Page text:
Are you an aspiring meal prepper who just doesn’t know where to begin?
Many millennials are becoming experts in the field of meal prepping, as it helps many working-class citizens save money, time, and resources.
Below are 6 more brilliant tips for aspiring meal preppers. These tips are perfect for your next week of breakfast, lunch, and dinner meals.
When it comes to healthy eating, preparation is the key to success.In fact, one study published in theAmerican Journal of Preventative Medicine suggests that spending time on preparing and cooking meals at home is linked with better dietary habits. But if you love the convenience of prepackaged foods and restaurant meals, it might be hard to go cold turkey on your take-out routine.
Luckily, planning and preparing your meals ahead of time will make healthy choices a no-brainer. Instead of running to the deli for a cold cut calorie bomb, you’ll have a home cooked feast on hand that can be heated up faster than you can walk two blocks. And hey, you’ll save money while you’re at it.
Plus, if you’re intimidated by cooking, there are tons of sneaky tricks that can help make assembling delicious meals a cinch. From easy breakfast options to methods for whipping up meals in bulk, we’ve got expert tips to set yourself up for a fuss-free and healthy week. Whip out your favorite Tupperware and get started.
1. Customize Healthy Oatmeal Jars
Fiber-rich foods like oatmeal are ideal for keeping you satiated until lunchtime, but most packets have lots of added sugar and unnatural preservatives. If you DIY and use portable glass jars, you’ll control exactly what and how much you’re eating. From “monkey mix” to “raspberries and dark chocolate,” these genius flavor combinations will keep your taste buds happy, too. Photo and recipe: Rachel / Clean Food Crush
2. Bag Up Smoothie Ingredients
Ever put a little of this, a little of that in your blender and end up with a supersized smoothie? Save yourself from unnecessary calories by pre-assembling and freezing the ingredients. By measuring out your berries, yogurt (frozen in an ice cube tray) and greens ahead of time, your shake will be perfectly portioned, every time. Photo and recipe: Rachel / The Chic Site
3. Use Muffin Tins for Smarter Breakfast Frittatas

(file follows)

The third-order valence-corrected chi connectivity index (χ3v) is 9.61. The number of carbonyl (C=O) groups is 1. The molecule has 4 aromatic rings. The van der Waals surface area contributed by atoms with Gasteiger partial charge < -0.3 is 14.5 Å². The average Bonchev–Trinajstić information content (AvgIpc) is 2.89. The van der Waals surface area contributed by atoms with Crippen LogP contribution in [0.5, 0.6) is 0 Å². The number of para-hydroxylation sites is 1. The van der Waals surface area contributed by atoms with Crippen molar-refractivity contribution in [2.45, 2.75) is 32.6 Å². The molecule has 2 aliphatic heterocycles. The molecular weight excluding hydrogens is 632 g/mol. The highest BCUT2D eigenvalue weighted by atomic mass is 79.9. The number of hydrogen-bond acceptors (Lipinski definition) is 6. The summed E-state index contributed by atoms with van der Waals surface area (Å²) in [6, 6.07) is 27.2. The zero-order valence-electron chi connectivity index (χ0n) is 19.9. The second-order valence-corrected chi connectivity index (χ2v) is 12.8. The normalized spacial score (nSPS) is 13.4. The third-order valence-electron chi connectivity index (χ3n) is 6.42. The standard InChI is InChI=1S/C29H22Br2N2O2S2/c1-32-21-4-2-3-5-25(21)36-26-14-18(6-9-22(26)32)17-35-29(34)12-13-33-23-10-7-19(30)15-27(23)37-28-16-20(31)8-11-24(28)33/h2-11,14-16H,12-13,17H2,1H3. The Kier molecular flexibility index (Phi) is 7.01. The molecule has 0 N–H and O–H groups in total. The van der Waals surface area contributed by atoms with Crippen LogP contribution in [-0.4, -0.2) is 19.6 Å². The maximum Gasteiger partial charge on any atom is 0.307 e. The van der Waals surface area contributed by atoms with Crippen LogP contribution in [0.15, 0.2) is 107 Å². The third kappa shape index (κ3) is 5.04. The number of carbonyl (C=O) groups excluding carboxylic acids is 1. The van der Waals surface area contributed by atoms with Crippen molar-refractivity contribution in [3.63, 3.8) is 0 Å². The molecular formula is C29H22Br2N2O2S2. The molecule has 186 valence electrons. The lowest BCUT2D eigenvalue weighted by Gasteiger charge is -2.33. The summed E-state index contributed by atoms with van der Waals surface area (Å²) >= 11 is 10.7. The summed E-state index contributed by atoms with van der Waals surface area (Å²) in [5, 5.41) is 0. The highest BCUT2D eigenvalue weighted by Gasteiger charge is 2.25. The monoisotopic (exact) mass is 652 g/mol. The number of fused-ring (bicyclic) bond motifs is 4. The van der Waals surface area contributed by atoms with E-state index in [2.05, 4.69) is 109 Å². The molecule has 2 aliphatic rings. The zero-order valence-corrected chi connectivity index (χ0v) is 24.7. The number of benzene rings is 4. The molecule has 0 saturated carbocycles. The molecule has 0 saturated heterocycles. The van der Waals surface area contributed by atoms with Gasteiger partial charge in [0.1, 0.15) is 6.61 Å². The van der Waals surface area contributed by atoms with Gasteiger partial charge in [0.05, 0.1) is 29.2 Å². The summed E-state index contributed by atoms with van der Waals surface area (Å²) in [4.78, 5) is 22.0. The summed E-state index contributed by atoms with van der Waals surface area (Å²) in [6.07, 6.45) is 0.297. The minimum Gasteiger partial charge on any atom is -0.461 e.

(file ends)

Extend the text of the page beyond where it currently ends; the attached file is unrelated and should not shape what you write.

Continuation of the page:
You could enjoy a fancy frittata every morning of the week, and only turn your stove on once. The secret? Make-ahead egg muffins! Make several of these recipes in advance (you can store in the fridge for up to five days) so you don’t get bored throughout the week. Wrap them in a paper towel to microwave them so they won’t dry out. Photo and recipe: Kendra Montgomery / Full Fork Ahead
4. Always Roll With Some Protein-Rich Snacks
Protein is essential for muscle recovery after a tough workout and it also keeps hunger at bay — making it an A+ choice for snacks. Instead of reaching for a packaged protein bar that could have more than 400 calories and 28 grams of sugar, try making your own energy balls. Whip up a batch and store them in the fridge for up to six days. Photo and recipe: Lee Hersh / Life by DailyBurn
5. Skewer Meats for Quick Portions
Kabobs aren’t just for street meat. Weighing your chicken (or salmon or beef) and putting it on wooden skewers can help you control how much you’re eating in one sitting. (Four ounces of chicken has approximately 36 grams of protein, and six ounces of salmon has 34 grams of protein.) Cook up a batch and save some skewers for the rest of the week. If you’re using wooden ones, remember to soak them in water so they won’t catch fire in your grill or oven. Photo and recipe: Emily Miller / Life by DailyBurn
6. Pre-Assemble Jarred Lunch Salads
Think salad from home is a no-go because it always gets soggy? Think again. Using a glass jar will save your veggies from getting mucky before lunchtime. Put your dressing at the bottom of the jar, layering sturdier vegetables like peppers and beets, and then saving the leafy greens for the top. Put a paper towel square at the top to absorb moisture if you’re storing the salad for multiple days. Photo and Recipe: Cassie / Back to Her Roots